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Old 11-28-2012, 07:52 AM   #1
shyam_la
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Default Query on NonSilent and Silent mutations..

What is the ratio of non-silent to silent mutations resulting from single nucleotide substitutions that can be expected, if every base is equally mutable and there is no selection pressure?

Hope the question is clearly framed.

I am asking so that I can comment on whether my dataset deviates from this hypothetical ratio and hence an idea of how much "Selection" really occurred.
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Old 11-28-2012, 08:48 AM   #2
BAMseek
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I wrote some code that basically goes through all 64 possible nucleotide triplets, looks at every possible 1-base substitution (9 possibilities each), and checks if that substitution changes the amino acid.

The code for this is available at https://gist.github.com/4162316

I get 576 total substitutions (64*9). 138 are silent and 438 are nonsilent. This would be a ratio of silent:nonsilent = 138:438, which is approx. 1:3.17

Does that make sense? This was done pre-coffee, so let me know if you find some issues.

Justin
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Old 11-28-2012, 09:48 AM   #3
HESmith
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Shyam La,

You'll also need to factor in the frequencies of the different types of mutations (e.g., transitions vs transversions) produced by your mutagen, as most exhibit significant biases.
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Old 12-03-2012, 06:10 AM   #4
shyam_la
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Justin,

That is exactly what I wanted to know; mutate each codon and get the result. Thank you!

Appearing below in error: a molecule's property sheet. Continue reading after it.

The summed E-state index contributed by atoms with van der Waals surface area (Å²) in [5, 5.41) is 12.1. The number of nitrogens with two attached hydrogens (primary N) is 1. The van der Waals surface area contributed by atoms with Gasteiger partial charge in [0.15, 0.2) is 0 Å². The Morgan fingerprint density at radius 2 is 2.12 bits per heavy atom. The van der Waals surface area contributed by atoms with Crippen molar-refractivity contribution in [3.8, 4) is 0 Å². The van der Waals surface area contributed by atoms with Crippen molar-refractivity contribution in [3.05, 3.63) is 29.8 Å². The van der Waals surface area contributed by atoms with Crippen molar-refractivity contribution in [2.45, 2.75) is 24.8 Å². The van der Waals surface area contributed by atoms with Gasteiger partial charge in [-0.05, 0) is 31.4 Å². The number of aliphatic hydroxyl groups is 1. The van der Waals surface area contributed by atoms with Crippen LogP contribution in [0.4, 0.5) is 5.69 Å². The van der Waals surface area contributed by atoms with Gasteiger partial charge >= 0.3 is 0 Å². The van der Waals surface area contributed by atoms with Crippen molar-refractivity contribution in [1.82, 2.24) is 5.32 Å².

But I'm guessing 1:3.17 is not a biologically meaningful ratio because typically cancers (which is what I am dealing with) have something like 1:2 and they also are subjected to some amount of selection pressure which means we would expect a ratio bigger than 1:3.17 (more non silent than silent).

HESmith's idea that mutagen biases have to be included is a valid argument, I guess..


Quote:
Originally Posted by BAMseek View Post
I wrote some code that basically goes through all 64 possible nucleotide triplets, looks at every possible 1-base substitution (9 possibilities each), and checks if that substitution changes the amino acid.

The code for this is available at https://gist.github.com/4162316

I get 576 total substitutions (64*9). 138 are silent and 438 are nonsilent. This would be a ratio of silent:nonsilent = 138:438, which is approx. 1:3.17

Does that make sense? This was done pre-coffee, so let me know if you find some issues.

Justin
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Old 12-03-2012, 08:54 AM   #5
BAMseek
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Yeah, that model might be too simplistic, but I guess it gives a baseline considering all things equal.

From what I've seen in the literature, the transition to transversion ratio is around 2-2.1 for the entire genome, and around 2.8-3.0 within the exome.

A more realistic approach might be to take a bunch of normal human exomes and calculate the silent to non silent mutations. Or, instead of trying to find silent/non-silent, maybe calculate the transitions to transversions in your dataset and see if that agrees with the numbers found in literature.

Justin
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Old 04-21-2014, 01:22 PM   #6
mlodato
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Perhaps this is useless since the thread is so old, but I have been thinking about this as well and came across this paper:

PMID:16783027

which seems to model SNS as well as regional biases to get expected numbers of missense vs nonsense mutations.
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